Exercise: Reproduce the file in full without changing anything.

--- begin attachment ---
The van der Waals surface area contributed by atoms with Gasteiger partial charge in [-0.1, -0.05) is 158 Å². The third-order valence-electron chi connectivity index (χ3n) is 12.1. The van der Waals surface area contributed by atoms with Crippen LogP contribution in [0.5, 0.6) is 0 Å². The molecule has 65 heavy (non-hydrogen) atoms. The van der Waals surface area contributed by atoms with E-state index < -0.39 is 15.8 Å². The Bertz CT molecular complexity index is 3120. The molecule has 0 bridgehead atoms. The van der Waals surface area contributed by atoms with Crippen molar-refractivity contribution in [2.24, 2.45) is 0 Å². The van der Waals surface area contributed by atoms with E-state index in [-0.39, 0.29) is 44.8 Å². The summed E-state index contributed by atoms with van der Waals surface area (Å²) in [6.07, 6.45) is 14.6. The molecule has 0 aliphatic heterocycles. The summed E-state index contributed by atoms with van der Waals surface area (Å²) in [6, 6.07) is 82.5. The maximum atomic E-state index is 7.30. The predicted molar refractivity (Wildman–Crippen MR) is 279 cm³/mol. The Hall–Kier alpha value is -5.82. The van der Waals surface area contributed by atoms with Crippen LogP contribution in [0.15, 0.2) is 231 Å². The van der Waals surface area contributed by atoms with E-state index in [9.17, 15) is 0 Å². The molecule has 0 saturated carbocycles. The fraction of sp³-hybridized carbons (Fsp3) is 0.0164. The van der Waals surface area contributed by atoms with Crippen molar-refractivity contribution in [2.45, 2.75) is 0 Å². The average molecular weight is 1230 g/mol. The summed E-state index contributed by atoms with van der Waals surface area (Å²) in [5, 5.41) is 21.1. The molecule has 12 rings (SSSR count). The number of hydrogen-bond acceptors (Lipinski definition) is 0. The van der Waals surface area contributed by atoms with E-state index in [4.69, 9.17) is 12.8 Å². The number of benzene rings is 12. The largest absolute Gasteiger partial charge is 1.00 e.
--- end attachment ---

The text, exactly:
The van der Waals surface area contributed by atoms with Gasteiger partial charge in [-0.1, -0.05) is 158 Å². The third-order valence-electron chi connectivity index (χ3n) is 12.1. The van der Waals surface area contributed by atoms with Crippen LogP contribution in [0.5, 0.6) is 0 Å². The molecule has 65 heavy (non-hydrogen) atoms. The van der Waals surface area contributed by atoms with E-state index < -0.39 is 15.8 Å². The Bertz CT molecular complexity index is 3120. The molecule has 0 bridgehead atoms. The van der Waals surface area contributed by atoms with Crippen molar-refractivity contribution in [2.24, 2.45) is 0 Å². The van der Waals surface area contributed by atoms with E-state index in [-0.39, 0.29) is 44.8 Å². The summed E-state index contributed by atoms with van der Waals surface area (Å²) in [6.07, 6.45) is 14.6. The molecule has 0 aliphatic heterocycles. The summed E-state index contributed by atoms with van der Waals surface area (Å²) in [6, 6.07) is 82.5. The maximum atomic E-state index is 7.30. The predicted molar refractivity (Wildman–Crippen MR) is 279 cm³/mol. The Hall–Kier alpha value is -5.82. The van der Waals surface area contributed by atoms with Crippen LogP contribution in [0.15, 0.2) is 231 Å². The van der Waals surface area contributed by atoms with E-state index in [9.17, 15) is 0 Å². The molecule has 0 saturated carbocycles. The fraction of sp³-hybridized carbons (Fsp3) is 0.0164. The van der Waals surface area contributed by atoms with Crippen molar-refractivity contribution in [2.45, 2.75) is 0 Å². The average molecular weight is 1230 g/mol. The summed E-state index contributed by atoms with van der Waals surface area (Å²) in [5, 5.41) is 21.1. The molecule has 12 rings (SSSR count). The number of hydrogen-bond acceptors (Lipinski definition) is 0. The van der Waals surface area contributed by atoms with E-state index in [4.69, 9.17) is 12.8 Å². The number of benzene rings is 12. The largest absolute Gasteiger partial charge is 1.00 e.